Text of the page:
Post By DesigningByCoffee
Post By Dimal
Post By zingzing
Post By mds
Flavour Difference Between Cold Drip and Cold Brew (Emersion)
I am looking into getting either a cold drip or a cold brew (emersion) set up. I was just wondering if anyone could tell me if one is better than the other, (quality of finished beverage wise) or whether they are relatively the same? Or whatever the difference is.
I'm pretty new to this world too - but both methods are pretty easy to try yourself for virtually no cost!
For cold brew, just try a ratio of 4 or 5 : 1 in a plunger. Or, as I did, fill a two litre jug with 1 litre of water, dump 200g coffee on top and leave overnight. Filter through a clean cloth or similar.
Try here … I've spent 70c so far on my cold drip setup (bought an irrigation dripper last night )
In terms of taste? I've found immersion stronger and richer, cold drip cleaner - jury is still out on which I prefer. Both are lovely straight, without sugar. Probably cold brew for iced-coffee… maybe drink for drinking straight… ? But very much still playing!
Must admit that I prefer the Steep/Immersion method over Cold Drip.
Love the extra strength and richness during Summer when drinking mainly Ice Coffees...
I prefer cold brew with a medium-espresso roast (rather than a filter roast).
My recipe over the last 5 years or so is 125 g coffee (a little finer grind than pourover) with 800ml of water steeped in a 1L glass bottle in the fridge for 15 hours with occasional agitation.
1:1 with water for black and 1:3 in milk with some sugar.
Off to make some now....
I've tried gold drip before and it didn't taste like coffee. I thought it was some other drink and certainly not the cold coffees I used to drink in Italy which was just cold espresso. This morning I had a cold brew using the immersion method at it was more to my taste, like drinking a lovely cold coffee.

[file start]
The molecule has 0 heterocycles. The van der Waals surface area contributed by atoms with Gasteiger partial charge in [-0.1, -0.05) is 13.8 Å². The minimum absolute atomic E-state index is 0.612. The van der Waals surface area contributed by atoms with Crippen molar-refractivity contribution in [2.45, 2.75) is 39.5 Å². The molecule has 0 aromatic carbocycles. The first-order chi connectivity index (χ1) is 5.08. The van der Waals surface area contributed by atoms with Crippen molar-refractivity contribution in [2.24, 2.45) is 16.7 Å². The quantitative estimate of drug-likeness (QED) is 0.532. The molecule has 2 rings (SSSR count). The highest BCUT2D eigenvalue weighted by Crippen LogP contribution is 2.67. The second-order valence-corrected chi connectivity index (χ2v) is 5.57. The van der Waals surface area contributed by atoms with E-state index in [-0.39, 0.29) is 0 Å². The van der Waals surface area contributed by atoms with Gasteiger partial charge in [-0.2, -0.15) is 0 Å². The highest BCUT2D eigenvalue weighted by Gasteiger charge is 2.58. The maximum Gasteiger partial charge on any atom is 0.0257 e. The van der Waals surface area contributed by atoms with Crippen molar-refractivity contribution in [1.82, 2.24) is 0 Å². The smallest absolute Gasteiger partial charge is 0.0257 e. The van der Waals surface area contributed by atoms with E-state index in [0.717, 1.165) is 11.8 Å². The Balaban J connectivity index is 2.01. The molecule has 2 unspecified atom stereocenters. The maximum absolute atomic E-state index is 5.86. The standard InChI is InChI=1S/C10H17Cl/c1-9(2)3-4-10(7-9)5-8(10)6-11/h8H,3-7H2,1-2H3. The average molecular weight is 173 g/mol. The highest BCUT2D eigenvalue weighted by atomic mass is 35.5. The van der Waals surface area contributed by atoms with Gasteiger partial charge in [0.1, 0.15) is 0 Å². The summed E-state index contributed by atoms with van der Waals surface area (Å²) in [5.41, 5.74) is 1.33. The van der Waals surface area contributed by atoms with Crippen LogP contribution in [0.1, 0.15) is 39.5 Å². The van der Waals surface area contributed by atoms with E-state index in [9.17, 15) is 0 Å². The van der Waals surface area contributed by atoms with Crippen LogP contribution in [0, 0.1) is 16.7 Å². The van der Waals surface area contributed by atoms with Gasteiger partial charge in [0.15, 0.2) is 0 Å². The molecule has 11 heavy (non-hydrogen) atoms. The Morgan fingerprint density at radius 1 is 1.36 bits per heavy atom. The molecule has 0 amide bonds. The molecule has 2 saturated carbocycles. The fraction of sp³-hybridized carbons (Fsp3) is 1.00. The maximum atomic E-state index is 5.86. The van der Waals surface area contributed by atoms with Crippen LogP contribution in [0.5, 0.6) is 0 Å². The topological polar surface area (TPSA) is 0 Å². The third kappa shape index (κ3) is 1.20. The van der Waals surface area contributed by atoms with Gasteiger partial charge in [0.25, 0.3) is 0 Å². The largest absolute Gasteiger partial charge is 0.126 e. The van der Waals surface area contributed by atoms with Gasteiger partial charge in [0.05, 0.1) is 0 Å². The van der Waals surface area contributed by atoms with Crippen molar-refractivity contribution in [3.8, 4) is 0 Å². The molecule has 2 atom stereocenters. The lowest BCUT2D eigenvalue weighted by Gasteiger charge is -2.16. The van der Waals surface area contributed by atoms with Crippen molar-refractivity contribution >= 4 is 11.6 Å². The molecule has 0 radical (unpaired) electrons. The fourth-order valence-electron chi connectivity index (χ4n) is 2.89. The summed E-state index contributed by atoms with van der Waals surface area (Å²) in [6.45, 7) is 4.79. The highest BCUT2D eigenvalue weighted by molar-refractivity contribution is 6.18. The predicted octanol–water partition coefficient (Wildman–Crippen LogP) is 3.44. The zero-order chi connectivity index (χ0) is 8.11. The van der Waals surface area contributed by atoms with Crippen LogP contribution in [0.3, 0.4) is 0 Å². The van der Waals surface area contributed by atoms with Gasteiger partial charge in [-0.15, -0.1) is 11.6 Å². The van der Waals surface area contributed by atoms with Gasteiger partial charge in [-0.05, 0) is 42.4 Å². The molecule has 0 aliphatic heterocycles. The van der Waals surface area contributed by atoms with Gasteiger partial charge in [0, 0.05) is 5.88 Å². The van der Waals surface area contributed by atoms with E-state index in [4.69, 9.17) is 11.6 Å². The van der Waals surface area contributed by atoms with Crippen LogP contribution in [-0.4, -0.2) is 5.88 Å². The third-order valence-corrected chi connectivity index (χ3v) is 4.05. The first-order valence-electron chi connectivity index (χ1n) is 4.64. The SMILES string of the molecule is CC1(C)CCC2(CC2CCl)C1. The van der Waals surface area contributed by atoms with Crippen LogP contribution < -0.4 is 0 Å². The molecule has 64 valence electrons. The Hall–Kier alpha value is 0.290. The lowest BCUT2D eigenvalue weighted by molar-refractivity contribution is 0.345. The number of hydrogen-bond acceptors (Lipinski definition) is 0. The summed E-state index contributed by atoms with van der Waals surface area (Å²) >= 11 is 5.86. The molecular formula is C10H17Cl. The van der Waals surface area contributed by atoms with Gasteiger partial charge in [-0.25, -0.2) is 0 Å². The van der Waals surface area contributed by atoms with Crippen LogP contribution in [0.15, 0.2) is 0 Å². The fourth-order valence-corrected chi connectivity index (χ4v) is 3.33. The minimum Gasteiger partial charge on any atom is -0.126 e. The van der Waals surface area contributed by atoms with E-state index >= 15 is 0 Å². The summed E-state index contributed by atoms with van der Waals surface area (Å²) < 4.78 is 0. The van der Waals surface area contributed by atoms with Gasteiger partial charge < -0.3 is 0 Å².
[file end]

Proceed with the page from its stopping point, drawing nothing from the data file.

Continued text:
Hey MDS, can I have some of your unwanted gold drip? ... should still be worth a bit on the bullion market...
Originally Posted by mds
FWIW, I have been doing both drip & steep for years. Different roasts AND different equipment / setup / grinding texture / time & even water beginning and ending temp all have a huge impact on the end result. I probably lean a little towards cold steep (i.e. immersion in this thread), however I have had some amazing cold drips over the years. In my view both are worth exploring in depth rather than superficially as the "mano" bit makes a lot of difference to the end result. Oh, and no, you do not need any exotic equipment just a "good at coarser grinds" grinder (or a lot of sieving).
Ironically, I am enjoying a latte Ethiopian Mocha (the varietal, not the Yemen port) as I write this... Viva La Difference!
My excuse is "the bloody iphone" and old fingers
The cold drips I've had tasted as if the roasts were to light and needed a larger dose. They certainly didn't taste like coffee. I think a number of baristas stick to the theory without tasting. I've noticed the good baristas pour an additional shot to taste.
I'm reluctant to try a SO because for some strange reason the tend to be light roasts. Might have to try Andy's SO.
Talking about “gold drips”. Among my coffee gadgets I have a finely perforated mesh pour over filter labeled "swiss gold". From what I paid for it wouldn’t be solid gold but may have a thin gold plating.
Originally Posted by mds
I know I'll get a lot of flack for this but here goes. My local said I should use "A SOCK" which I did and it worked well. Apparently they didn't like the brew usinf paper or metal filters.
I'm ready and waiting!!!
Yeah of course you use a sock
After all!didn't Dick (Johnston) tell Barry (Sheene...God rest his soul) to 'Put a Sock in it ' ...
must be all of 30 yrs ago now
One of the funniest ad series of all time ! ;
It would have been cheaper to use a real SOCK